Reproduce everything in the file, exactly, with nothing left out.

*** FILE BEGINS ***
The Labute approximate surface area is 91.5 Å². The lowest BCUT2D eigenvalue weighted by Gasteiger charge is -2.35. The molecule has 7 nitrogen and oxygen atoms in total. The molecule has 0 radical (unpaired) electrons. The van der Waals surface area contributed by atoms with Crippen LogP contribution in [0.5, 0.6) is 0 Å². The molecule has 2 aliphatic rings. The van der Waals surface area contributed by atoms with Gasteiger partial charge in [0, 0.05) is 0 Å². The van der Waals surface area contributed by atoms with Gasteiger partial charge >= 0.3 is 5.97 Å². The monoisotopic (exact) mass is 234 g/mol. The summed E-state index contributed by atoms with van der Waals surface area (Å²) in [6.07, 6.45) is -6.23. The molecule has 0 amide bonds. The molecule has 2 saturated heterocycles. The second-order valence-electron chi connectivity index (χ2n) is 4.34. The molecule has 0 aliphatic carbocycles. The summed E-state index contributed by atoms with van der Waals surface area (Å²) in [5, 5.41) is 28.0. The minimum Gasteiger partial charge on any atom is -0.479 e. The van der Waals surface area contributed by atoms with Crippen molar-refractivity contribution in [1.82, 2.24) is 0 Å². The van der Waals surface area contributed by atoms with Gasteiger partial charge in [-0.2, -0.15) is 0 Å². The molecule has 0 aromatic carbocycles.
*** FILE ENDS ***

The Labute approximate surface area is 91.5 Å². The lowest BCUT2D eigenvalue weighted by Gasteiger charge is -2.35. The molecule has 7 nitrogen and oxygen atoms in total. The molecule has 0 radical (unpaired) electrons. The van der Waals surface area contributed by atoms with Crippen LogP contribution in [0.5, 0.6) is 0 Å². The molecule has 2 aliphatic rings. The van der Waals surface area contributed by atoms with Gasteiger partial charge in [0, 0.05) is 0 Å². The van der Waals surface area contributed by atoms with Gasteiger partial charge >= 0.3 is 5.97 Å². The monoisotopic (exact) mass is 234 g/mol. The summed E-state index contributed by atoms with van der Waals surface area (Å²) in [6.07, 6.45) is -6.23. The molecule has 0 amide bonds. The molecule has 2 saturated heterocycles. The second-order valence-electron chi connectivity index (χ2n) is 4.34. The molecule has 0 aliphatic carbocycles. The summed E-state index contributed by atoms with van der Waals surface area (Å²) in [5, 5.41) is 28.0. The minimum Gasteiger partial charge on any atom is -0.479 e. The van der Waals surface area contributed by atoms with Crippen molar-refractivity contribution in [1.82, 2.24) is 0 Å². The van der Waals surface area contributed by atoms with Gasteiger partial charge in [-0.2, -0.15) is 0 Å². The molecule has 0 aromatic carbocycles.